NEW PODCAST: DPIC Study Finds No Evidence that Death Penalty Deters Murder or Protects Police
A Death Penalty Information Center analysis of U.S. murder data from 1987 through 2015 has found no evidence that the death penalty deters murder or protects police. Instead, the evidence shows that murder rates, including murders of police officers, are consistently higher in death-penalty states than in states that have abolished the death penalty. And far from experiencing increases in murder rates or open season on law enforcement, the data show that states that have abolished the death penalty since 2000 have the lowest rates of police officers murdered in the line of duty and that killings of police account for a much smaller percentage of murders in those states. In a new Discussions With DPIC podcast, "Does Capital Punishment Deter Murder?," DPIC Fellow Seth Rose and Executive Director Robert Dunham explore the assertions long made by death-penalty proponents that capital punishment advances public safety by deterring murders and by protecting police officers. Dunham said the short answer—after analyzing twenty-nine years of annual murder data from FBI Uniform Crime Reports ("UCR") and FBI annual data on Law Enforcement Officers Killed & Assaulted, Officers Feloniously Killed ("LEOKA reports")—is no. "There's no evidence that the death penalty deters murder and there's no evidence that it protects the police," Dunham says. "Murder rates may be affected by many things, but the death penalty doesn't appear to be one of them." DPIC divided the states into three categories to analyze murders and murder trends: states that have long had the death penalty ("death-penalty states"), states that have long abolished capital punishment ("non-death-penalty states"), and states that have abolished capital punishment since 2000 ("transitional states"). The data show that the death-penalty states had an overall UCR murder rate that was 1.39 times higher than the non-death penalty states and accounted for 12 of the 16 states with the highest murder rates. Police officers were murdered in death-penalty states at a rate that was 1.37 times higher than in non-death-penalty states, and accounted for 22 of the 25 states with the highest LEOKA rates of officers feloniously killed. Killings of police were lowest, however, in the transitional states that most recently abolished the death penalty. And while killings of officers accounted for 33 of every 10,000 murders in both death-penalty and non-death-penalty states, they were 1.6 times lower in transitional states. What the numbers show, Dunham says, is that "the death penalty doesn't drive murder rates; murder rates drive the death penalty." While the death penalty, he says, "makes no measurable contribution" to police safety, "the rate at which police officers are killed drives the political debate about the death penalty."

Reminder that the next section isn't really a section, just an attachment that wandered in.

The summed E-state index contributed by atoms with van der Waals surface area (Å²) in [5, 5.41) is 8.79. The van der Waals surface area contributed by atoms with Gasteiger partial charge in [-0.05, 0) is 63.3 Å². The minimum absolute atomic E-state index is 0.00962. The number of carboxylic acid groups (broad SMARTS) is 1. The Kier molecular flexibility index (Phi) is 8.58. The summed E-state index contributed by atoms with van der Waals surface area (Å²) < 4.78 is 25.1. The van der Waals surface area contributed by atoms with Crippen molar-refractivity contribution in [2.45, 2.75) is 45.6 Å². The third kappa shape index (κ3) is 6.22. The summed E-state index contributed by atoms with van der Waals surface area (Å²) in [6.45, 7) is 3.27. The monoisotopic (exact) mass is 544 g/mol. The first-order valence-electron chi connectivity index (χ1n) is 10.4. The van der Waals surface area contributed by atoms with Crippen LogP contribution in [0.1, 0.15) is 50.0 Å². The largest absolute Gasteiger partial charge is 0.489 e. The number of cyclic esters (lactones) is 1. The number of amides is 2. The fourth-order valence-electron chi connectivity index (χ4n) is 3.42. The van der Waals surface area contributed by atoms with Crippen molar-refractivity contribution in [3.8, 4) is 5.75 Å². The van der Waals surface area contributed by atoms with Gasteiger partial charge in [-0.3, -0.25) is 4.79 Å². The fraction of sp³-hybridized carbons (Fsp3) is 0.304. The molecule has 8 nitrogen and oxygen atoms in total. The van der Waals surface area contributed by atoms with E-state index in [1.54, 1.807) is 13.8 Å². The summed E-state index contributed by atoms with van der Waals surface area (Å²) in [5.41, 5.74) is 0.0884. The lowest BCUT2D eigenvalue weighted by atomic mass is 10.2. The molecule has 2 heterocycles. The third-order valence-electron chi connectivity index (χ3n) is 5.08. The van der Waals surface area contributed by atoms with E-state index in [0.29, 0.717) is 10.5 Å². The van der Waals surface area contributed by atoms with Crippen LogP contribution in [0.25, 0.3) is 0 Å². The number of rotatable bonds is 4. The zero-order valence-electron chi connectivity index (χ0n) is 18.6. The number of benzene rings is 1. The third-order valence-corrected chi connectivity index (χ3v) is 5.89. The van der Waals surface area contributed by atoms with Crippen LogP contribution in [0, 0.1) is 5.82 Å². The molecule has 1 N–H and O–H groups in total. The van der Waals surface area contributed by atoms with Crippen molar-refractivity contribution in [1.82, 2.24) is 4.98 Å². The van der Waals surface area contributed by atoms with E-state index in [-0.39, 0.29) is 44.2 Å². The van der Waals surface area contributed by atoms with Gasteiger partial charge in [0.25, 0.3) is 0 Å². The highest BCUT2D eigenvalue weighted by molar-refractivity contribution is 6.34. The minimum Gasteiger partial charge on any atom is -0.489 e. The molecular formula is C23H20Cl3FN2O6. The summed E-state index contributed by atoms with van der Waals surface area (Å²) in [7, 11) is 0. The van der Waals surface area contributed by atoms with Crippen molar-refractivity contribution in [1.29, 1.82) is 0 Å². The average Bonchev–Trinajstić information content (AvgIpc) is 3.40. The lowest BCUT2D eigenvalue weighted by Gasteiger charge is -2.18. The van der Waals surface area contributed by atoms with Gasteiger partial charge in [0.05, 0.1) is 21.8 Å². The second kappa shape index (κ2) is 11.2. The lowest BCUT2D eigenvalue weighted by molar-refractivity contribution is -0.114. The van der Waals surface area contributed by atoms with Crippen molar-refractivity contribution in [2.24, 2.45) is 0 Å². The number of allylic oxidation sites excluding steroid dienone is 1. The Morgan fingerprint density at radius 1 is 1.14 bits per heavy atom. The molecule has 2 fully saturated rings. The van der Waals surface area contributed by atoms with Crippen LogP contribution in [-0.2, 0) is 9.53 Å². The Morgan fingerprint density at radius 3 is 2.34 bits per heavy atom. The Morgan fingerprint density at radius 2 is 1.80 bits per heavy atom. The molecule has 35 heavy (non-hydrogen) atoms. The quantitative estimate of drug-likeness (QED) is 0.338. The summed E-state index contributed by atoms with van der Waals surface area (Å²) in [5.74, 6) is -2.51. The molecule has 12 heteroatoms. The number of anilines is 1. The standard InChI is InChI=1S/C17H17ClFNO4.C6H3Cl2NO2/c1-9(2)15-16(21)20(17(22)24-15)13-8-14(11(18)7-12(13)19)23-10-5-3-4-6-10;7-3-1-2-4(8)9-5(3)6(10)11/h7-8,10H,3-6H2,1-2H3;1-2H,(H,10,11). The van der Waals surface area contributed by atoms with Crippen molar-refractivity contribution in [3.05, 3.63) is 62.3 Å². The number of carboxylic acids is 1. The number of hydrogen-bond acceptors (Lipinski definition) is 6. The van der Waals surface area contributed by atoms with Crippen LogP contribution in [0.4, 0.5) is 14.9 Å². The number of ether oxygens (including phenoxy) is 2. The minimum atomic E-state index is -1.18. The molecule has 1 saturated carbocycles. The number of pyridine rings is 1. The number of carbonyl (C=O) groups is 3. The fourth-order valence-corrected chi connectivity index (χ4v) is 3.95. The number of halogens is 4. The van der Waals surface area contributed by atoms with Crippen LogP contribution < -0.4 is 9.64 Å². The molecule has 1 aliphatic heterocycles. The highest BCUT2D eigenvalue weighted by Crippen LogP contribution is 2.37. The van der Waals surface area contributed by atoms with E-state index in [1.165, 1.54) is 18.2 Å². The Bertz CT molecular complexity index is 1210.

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STUDIES: FBI Crime Report Shows Murder Rates Remain Higher in Death Penalty States
The U.S. Department of Justice released its annual FBI Uniform Crime Report for 2014, reporting no change in the national murder rate since 2013. In the Northeast, the region with the fewest executions, the murder rate declined 5.7%, from 3.5 to 3.3 per 100,000 population. The murder rate was 1.7 times higher in the South, which carries out the most executions of any region. That region saw a 3.4% increase in the homicide rate, and its 5.5 murders per 100,00 population remained the highest rate of any region. Murder rates in the West and Midwest declined by 3.8% and 5.4%, respectively. A DPIC analysis of weighted murder rates found that death penalty jurisdictions continue to have a higher murder rate than non-death penalty jurisdictions (including Washington, D.C.): 4.7 per 100,000 compared to 3.8 per 100,000. Ten of the eleven states with the highest murder rates have the death penalty, while six of the eight lowest do not.
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TIME Magazine Poses Five Reasons for Death Penalty Decline